Apple, Not Google Or Facebook, Will Define The Future Of Augmented Reality
At Apple's last annual developer conference in June, one new tool captured the attention of developers perhaps more than any other product or tool introduced that day. Called ARKit, the tool for iOS 11 enables developers to create augmented reality applications that place digital objects in the real world
With a new set of iPhones announced on Tuesday -- iPhone 8, iPhone 8 Plus and iPhone X -- Apple now offers the best hardware and software platform for developing AR applications.
Developers are jumping on board and spending a considerable amount of time, money and effort to take full advantage of ARKit. Ikea's head of digital transformation, Michael Valdsgaard, said 70 employees at the retail giant spent nine and half weeks weeks toiling day and night on an ARKit app. The result, Ikea Place, allows customers to place digital versions of Ikea furniture in their homes before spending money on something that doesn't work outside of a store setting.
Ikea starting toying with an AR tool in 2013, Valdsgaard told Forbes. But earlier versions required dedicated AR headsets, which lack the ubiquity of iPhones. That severely limited rollout. The experience was also never very solid. ARKit handles the complicated task of measuring the room and its dimensions to accurately place objects.
"We never had the vehicle or platform to make AR really good," Valdsgaard said. "This is what ARKit does."
But placing furniture may not be ARKit's most compelling use. The Machines, a multiplayer strategy game Developer Directive Games demonstrated at the Apple event, places a battle field in the real world in which players direct combat by moving their iPhones.
Apple's ARKit does have limitations. It can detect horizontal surfaces like floors and tables, but not vertical surfaces like walls. Valdsgaard predicts that Apple will soon add this function.
Although ARKit will support iPhones as old as the iPhone 6s, it looks like AR apps will really shine on the latest hardware announced on Tuesday. The iPhone 8 and 8 Plus will contain Apple's latest chip, the A11 Bionic. It has a six-core central processing unit -- two high-performance cores and four high-efficiency cores -- Apple's first custom graphics processing unit, and an image signal processor. The CPU core will handle the world tracking, the ISP will do real-time lighting estimation, and the GPU will generate digital images.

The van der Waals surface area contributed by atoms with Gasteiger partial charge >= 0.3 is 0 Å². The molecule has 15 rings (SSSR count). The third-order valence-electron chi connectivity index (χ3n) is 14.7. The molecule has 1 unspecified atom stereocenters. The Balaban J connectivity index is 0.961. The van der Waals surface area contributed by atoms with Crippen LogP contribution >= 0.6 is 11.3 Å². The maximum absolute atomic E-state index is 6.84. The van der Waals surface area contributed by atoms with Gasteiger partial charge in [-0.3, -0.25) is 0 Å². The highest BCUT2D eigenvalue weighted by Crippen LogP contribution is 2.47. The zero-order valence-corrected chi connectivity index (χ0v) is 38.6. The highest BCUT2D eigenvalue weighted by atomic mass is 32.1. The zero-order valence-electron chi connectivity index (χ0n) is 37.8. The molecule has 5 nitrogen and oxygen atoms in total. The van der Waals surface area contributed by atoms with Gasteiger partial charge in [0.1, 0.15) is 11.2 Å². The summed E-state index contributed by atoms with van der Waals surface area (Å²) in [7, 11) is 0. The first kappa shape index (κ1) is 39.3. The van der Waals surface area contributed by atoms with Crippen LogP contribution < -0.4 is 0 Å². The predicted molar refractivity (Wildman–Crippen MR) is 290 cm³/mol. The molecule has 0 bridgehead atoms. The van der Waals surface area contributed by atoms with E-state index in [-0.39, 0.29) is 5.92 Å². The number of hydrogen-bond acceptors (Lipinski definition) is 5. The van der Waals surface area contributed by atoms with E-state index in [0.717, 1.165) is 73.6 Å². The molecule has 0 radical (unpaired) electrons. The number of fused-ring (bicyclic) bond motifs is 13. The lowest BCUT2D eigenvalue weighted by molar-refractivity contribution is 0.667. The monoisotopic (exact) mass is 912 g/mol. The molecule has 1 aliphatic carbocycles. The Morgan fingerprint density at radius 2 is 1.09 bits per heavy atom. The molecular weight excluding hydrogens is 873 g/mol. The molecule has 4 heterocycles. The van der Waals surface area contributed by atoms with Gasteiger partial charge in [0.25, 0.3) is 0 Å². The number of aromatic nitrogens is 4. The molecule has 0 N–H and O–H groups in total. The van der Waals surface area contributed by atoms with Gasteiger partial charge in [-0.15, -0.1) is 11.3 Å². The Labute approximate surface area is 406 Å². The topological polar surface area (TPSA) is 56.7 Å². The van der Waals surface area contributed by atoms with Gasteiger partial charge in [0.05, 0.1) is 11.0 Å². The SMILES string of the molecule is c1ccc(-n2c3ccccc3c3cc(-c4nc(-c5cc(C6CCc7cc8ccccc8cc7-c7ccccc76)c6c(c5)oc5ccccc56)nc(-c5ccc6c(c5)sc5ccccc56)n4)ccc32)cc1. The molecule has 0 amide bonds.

"It’s clear Apple is focused on AR as a platform and is building their phones with the hardware needed to enable great experiences," said Scott Montgomerie, cofounder and CEO of Scope AR, an enterprise AR developer.
More important for AR hardware will likely be the iPhone X, Apple's highest-end device. Inside the iPhone X is the A11 chip as well as a processor dedicated to neural network computing. The neural network models are supposed to more accurately track faces and the world around them, which could make for some more compelling AR experiences.
Google, Microsoft and Facebook all have competing AR developer platforms. At one point, Google was trying to push its own hardware platform with Project Tango, a depth-sensing camera system it offered to third-party phone makers. Only two phone makers -- Asus and Lenovo -- have adopted Tango, but the resulting phones have been lackluster. Tango received little developer support.
Now Google is trying a similar to approach to Apple ARKit, ARCore for Android. But like everything else in the Android ecosystem, Google has a hard time controlling what's happening on the hardware side. Only Google Pixel and Samsung Galaxy S8 will support ARCore at launch.
Valdsgaard says he is glad Google decided to move beyond Tango to support AR development, but Ikea has been just working with Apple's AR platform for now.
"We've been focusing just on Apple," Valdsgaard said. "Ikea is for many people. How can we reach many people? We need to focus on the biggest AR platform the world."
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